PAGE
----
"Catching Fire" is spreading through theaters this weekend. But what about the girl on fire? She's 23 years old, an Oscar winner, and a millionaire. Christine Romans takes a look at Hollywood's sweetheart and her growing paycheck.
Whether you see it in Republican red or Democrat blue: the economy is broken. Christine Romans puts on the tinted glasses and explains the economic charts each side is looking at.
Christine Romans sits down with CNN veterans Christiane Amanpour and Candy Crowley to discuss the world's perception of America since the government shutdown.
Can't reach the IT guy? Turns out he might be busy scrubbing porn off your boss's computer. And more in inappropriate movies: gun violence in PG-13 flicks has skyrocketed. The following edition of Money Time with Christine Romans has been approved for all audiences.
Ever wonder what a meat dress costs? You probably know the words to her songs, but you might not know how much Lady Gaga earns for her hit singles. Christine Romans takes a look at the money behind Mother Monster.
Gas prices are the lowest they have been in two years and will continue to drop - possibly hitting $3/gallon by the end of the year, according to GasBuddy's Tom Kloza. But like real estate, gas prices are local. Six states already enjoy gas below $3.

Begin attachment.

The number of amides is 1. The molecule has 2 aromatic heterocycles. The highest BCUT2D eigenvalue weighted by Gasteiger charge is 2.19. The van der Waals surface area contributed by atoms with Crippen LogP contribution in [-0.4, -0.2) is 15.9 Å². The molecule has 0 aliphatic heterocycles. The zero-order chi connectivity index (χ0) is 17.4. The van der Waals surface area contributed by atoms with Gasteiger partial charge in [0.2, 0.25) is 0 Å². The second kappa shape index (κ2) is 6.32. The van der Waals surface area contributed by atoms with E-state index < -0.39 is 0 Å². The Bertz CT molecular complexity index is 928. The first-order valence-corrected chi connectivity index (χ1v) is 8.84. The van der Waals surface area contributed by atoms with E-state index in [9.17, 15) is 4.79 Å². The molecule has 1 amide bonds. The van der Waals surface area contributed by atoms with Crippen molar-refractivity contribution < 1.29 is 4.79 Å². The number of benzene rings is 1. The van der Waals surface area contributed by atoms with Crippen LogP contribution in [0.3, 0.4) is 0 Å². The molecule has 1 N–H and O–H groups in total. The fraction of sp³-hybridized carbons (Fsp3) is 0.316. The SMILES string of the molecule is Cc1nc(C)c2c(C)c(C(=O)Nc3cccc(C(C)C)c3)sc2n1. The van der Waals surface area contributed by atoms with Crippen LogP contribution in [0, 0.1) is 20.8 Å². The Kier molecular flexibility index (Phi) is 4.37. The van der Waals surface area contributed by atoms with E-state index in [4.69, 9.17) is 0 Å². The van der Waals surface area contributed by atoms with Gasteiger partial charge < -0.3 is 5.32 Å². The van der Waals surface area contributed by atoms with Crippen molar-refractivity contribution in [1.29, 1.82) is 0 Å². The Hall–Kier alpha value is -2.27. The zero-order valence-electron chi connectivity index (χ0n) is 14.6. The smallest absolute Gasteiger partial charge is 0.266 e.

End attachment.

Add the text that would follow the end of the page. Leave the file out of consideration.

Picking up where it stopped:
It all comes down to the fundamentals: Crude oil prices account for around 71% of the cost of a gallon of gas. The conflict in Syria pushed oil prices higher, but the supply disruptions that would have accompanied a broader conflict never materialized. Crude prices have dropped 7% in the last month and analysts expect it to keep going down. Cheap crude from Canada and North Dakota, combined with a quiet hurricane season are also helping to keep oil prices and refining costs low.
How does Twitter make money? Most of its 230 million users don't know that the answer is advertising. Poppy Harlow sits down with Matt McCall and Rachel Sklar to find out why the brand getting lots of love is short on the ad dollars.
Congress has got a sickness: the bickering bug. Christine Romans searched high and low for the best opinions on the nasty affliction, assembling a crack team of a hostage negotiator, a relationship expert, a pawn broker, a sports agent, and a poker player. They've concocted a cure, here's their dose of negotiation potion. Listen up, Washington.
The economy added 204,000 jobs in October, far more than the 120,000 economists had expected. The Labor Department says the 16-day government shutdown had a negligible impact on their estimates. The unemployment rate ticked up to 7.3%, but economists say that rise is likely to be a blip. Read more from CNNMoney